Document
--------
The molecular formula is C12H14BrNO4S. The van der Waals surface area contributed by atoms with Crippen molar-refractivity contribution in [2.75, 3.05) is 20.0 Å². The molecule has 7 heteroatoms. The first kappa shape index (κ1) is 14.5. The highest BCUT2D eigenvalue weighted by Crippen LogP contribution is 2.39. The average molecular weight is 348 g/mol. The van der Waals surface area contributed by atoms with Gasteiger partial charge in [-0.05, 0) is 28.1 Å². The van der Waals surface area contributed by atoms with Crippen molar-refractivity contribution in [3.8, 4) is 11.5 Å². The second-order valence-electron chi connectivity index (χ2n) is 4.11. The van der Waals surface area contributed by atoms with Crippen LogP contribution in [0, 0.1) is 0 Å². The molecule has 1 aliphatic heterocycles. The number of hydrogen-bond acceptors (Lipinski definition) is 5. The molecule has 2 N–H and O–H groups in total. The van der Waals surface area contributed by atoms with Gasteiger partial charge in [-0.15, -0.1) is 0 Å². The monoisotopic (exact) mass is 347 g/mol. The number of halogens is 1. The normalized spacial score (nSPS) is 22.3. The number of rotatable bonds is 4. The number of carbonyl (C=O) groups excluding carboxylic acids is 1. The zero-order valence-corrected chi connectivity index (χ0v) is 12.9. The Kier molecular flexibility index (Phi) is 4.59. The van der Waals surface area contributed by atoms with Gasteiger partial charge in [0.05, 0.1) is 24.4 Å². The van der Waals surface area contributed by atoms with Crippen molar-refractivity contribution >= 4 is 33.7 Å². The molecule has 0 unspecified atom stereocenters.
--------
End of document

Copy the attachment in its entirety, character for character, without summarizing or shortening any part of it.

The molecular formula is C12H14BrNO4S. The van der Waals surface area contributed by atoms with Crippen molar-refractivity contribution in [2.75, 3.05) is 20.0 Å². The molecule has 7 heteroatoms. The first kappa shape index (κ1) is 14.5. The highest BCUT2D eigenvalue weighted by Crippen LogP contribution is 2.39. The average molecular weight is 348 g/mol. The van der Waals surface area contributed by atoms with Gasteiger partial charge in [-0.05, 0) is 28.1 Å². The van der Waals surface area contributed by atoms with Crippen molar-refractivity contribution in [3.8, 4) is 11.5 Å². The second-order valence-electron chi connectivity index (χ2n) is 4.11. The van der Waals surface area contributed by atoms with Crippen LogP contribution in [0, 0.1) is 0 Å². The molecule has 1 aliphatic heterocycles. The number of hydrogen-bond acceptors (Lipinski definition) is 5. The molecule has 2 N–H and O–H groups in total. The van der Waals surface area contributed by atoms with Gasteiger partial charge in [-0.15, -0.1) is 0 Å². The monoisotopic (exact) mass is 347 g/mol. The number of halogens is 1. The normalized spacial score (nSPS) is 22.3. The number of rotatable bonds is 4. The number of carbonyl (C=O) groups excluding carboxylic acids is 1. The zero-order valence-corrected chi connectivity index (χ0v) is 12.9. The Kier molecular flexibility index (Phi) is 4.59. The van der Waals surface area contributed by atoms with Gasteiger partial charge in [0.05, 0.1) is 24.4 Å². The van der Waals surface area contributed by atoms with Crippen molar-refractivity contribution >= 4 is 33.7 Å². The molecule has 0 unspecified atom stereocenters.